Therefore, since by the unnatural vices man transgresses that which has been determined by nature with regard to the use of venereal actions, it follows that in this matter this sin is gravest of all. After it comes incest, which, as stated above 09 , is contrary to the natural respect which we owe persons related to us. With regard to the other species of lust they imply a transgression merely of that which is determined by right reason, on the presupposition, however, of natural principles.

Now it is more against reason to make use of the venereal act not only with prejudice to the future offspring, but also so as to injure another person besides. Wherefore simple fornication, which is committed without injustice to another person, is the least grave among the species of lust. Then, it is a greater injustice to have intercourse with a woman who is subject to another's authority as regards the act of generation, than as regards merely her guardianship.

Wherefore adultery is more grievous than seduction. And both of these are aggravated by the use of violence. Hence rape of a virgin is graver than seduction, and rape of a wife than adultery. And all these are aggravated by coming under the head of sacrilege, as stated above 10, ad 2. Just as the ordering of right reason proceeds from man, so the order of nature is from God Himself: wherefore in sins contrary to nature, whereby the very order of nature is violated, an injury is done to God, the Author of nature.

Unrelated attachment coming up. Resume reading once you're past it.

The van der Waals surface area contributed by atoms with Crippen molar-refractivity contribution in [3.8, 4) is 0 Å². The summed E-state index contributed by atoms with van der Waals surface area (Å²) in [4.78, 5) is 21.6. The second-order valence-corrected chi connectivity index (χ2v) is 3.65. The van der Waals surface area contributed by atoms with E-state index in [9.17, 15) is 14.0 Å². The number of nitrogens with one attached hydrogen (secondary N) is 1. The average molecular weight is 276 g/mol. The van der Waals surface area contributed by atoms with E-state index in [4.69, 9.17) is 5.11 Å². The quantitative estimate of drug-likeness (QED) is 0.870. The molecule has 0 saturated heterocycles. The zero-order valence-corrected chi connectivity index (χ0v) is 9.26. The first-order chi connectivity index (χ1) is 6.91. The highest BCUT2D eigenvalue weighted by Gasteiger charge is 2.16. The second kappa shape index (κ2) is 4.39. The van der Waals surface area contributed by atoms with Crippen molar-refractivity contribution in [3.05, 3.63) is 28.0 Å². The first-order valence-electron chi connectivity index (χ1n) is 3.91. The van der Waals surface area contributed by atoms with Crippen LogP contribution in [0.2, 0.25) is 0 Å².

Hence Augustine says Confess. For even that very intercourse which should be between God and us is violated, when that same nature, of which He is the Author, is polluted by the perversity of lust. Vices against nature are also against God, as stated above ad 1 , and are so much more grievous than the depravity of sacrilege, as the order impressed on human nature is prior to and more firm than any subsequently established order.

The nature of the species is more intimately united to each individual, than any other individual is. Wherefore sins against the specific nature are more grievous. Reply to Objection 4. Gravity of a sin depends more on the abuse of a thing than on the omission of the right use. Wherefore among sins against nature, the lowest place belongs to the sin of uncleanness, which consists in the mere omission of copulation with another. While the most grievous is the sin of bestiality, because use of the due species is not observed.

Hence a gloss on Gn. Lastly comes the sin of not observing the right manner of copulation, which is more grievous if the abuse regards the "vas" than if it affects the manner of copulation in respect of other circumstances. Unless otherwise indicated the specific electronic form of the document is copyright. Permission is granted for electronic copying, distribution in print form for educational purposes and personal use. If you do reduplicate the document, indicate the source. No permission is granted for commercial use. Although the IHSP seeks to follow all applicable copyright law, Fordham University is not the institutional owner, and is not liable as the result of any legal action.

In a series of works he addressed all the current issues of theology and philosophy, and in particular the problem Christian thinkers had in dealing with the arrival of good editions of the works of Aristotle in the West.

Echoing the disputation methods of university teaching, the Summa Theologiae presents a summation of Aquinas' opinions on issues from the existence of God, to the sacremental system, to basic moral rules. This text is part of the Internet Medieval Source Book. The Sourcebook is a collection of public domain and copy-permitted texts related to medieval and Byzantine history.